he delay in opening California’s crab fisheries because of a toxin called domoic acid has made headlines lately. But for marine biologists, alarm over the summertime growth of Pseudo-nitzschia, the single-celled algae producing the toxin, started long ago.
Seasonal explosions of ocean algae have been observed throughout human history. Most of the time they go unnoticed, said William Cochlan, a marine ecologist at San Francisco State’s Romberg Tiburon Center. But some algae can produce toxic byproducts, and if those species manage to outcompete others, they may form massive harmful blooms that can poison the food chain.
The species making headlines now was first identified as dangerous in 1987, when more than 100 people fell ill on Canada’s Prince Edward Island after eating blue mussels. Pathology papers on the outbreak tell a grim story. First came nausea, vomiting and confusion, and then, in severe cases, cardiac arrhythmias, seizures and coma. Four people died, and their autopsies revealed severe brain damage. Many who survived struggled to form new memories.
The affliction was dubbed “Amnesic Shellfish Poisoning,” and researchers soon identified a culprit: a genus of diatoms called Pseudo-nitzschia. That summer, it had bloomed invisibly off the Atlantic island and produced large amounts of a neurotoxin called domoic acid, which built up in the meat of the filter-feeding mussels.
Cochlan was then a marine biology doctoral student at the University of British Columbia, studying under an expert on harmful algae. Cochlan’s been fascinated by Pseudo-nitzschia ever since. Over the next several decades, he and other scientists discovered the diatom’s range wasn’t limited to the Atlantic. “Once we started looking for it,” he said, “we quickly found these species do really well off California.”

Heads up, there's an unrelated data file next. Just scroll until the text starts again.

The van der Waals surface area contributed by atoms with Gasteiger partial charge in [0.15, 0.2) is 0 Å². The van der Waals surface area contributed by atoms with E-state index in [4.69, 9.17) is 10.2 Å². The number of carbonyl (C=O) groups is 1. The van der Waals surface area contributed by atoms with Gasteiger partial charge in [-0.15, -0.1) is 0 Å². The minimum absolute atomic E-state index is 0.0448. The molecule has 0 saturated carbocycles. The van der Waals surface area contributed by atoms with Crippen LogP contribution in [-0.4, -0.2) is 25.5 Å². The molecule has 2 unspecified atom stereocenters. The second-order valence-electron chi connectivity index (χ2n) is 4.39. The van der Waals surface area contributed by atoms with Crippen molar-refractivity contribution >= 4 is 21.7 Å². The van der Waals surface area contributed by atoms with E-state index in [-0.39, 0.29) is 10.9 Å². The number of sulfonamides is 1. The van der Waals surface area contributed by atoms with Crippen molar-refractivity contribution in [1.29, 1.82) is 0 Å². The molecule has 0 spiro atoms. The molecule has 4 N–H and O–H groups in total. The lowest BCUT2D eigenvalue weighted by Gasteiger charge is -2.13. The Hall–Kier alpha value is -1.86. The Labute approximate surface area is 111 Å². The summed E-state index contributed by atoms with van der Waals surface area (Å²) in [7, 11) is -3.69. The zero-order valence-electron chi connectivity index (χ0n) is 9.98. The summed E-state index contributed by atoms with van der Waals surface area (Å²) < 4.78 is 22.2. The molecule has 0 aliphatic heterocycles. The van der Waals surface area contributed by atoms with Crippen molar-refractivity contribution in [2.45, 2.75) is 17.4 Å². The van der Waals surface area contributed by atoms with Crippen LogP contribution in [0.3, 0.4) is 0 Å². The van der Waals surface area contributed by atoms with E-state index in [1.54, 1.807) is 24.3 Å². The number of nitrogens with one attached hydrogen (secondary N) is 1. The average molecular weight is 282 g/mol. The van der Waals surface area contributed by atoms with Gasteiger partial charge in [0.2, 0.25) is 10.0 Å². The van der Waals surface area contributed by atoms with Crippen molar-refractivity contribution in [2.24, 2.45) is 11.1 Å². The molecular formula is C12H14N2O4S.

In recent years, the plankton have flourished. It’s not unusual to see spikes in the algae along the West Coast in late spring, Cochlan said. In May 2014, “we were measuring screaming hot Pseudo-nitzschia right across from Carmel and up to the Oregon border,” Cochlan said.
But the bloom didn’t extend past the summer or affect major fisheries, so it got little attention. The staff at The Marine Mammal Center in Sausalito noticed, though. In 2014, 233 sea lions were brought to the facility with domoic acid poisoning, more than triple the number the year before, said Claire Simeone, a conservation veterinarian at the center. “What we’ve seen is these blooms are becoming more frequent,” Simeone said. “We are seeing patients come into our hospital year-round affected with this toxin.”
Then came 2015.
“This was an unprecedented bloom, because it lasted so long and it had such a huge spatial spread,” Cochlan said.
Dr. Raphael Kudela, a professor of ocean ecology at the University of California Santa Cruz, conducts ongoing Pseudo-nitzschia studies in Monterey Bay. His team’s underwater biosensors picked up evidence of a bloom in the spring. In late May, Kudela’s lab tested anchovies found floating dead in the bay, and found domoic acid levels so high they immediately informed state health officials. The state confirmed his team’s findings, shut down the local anchovy fishery and later issued warnings about high levels in other species that feed on plankton, including razor clams and mussels.
Samples taken during an early summer fisheries study by the National Oceanic and Atmospheric Administration revealed that an especially toxic species, Pseudo-nitzschia australis, was blooming all the way up the coast. And while it waxed and waned as the summer wore on, Kudela said the bloom didn’t dissipate, as normally happens after a few weeks. “It was unusual based on everything we’ve measured in the past and what’s available in the literature,” he said.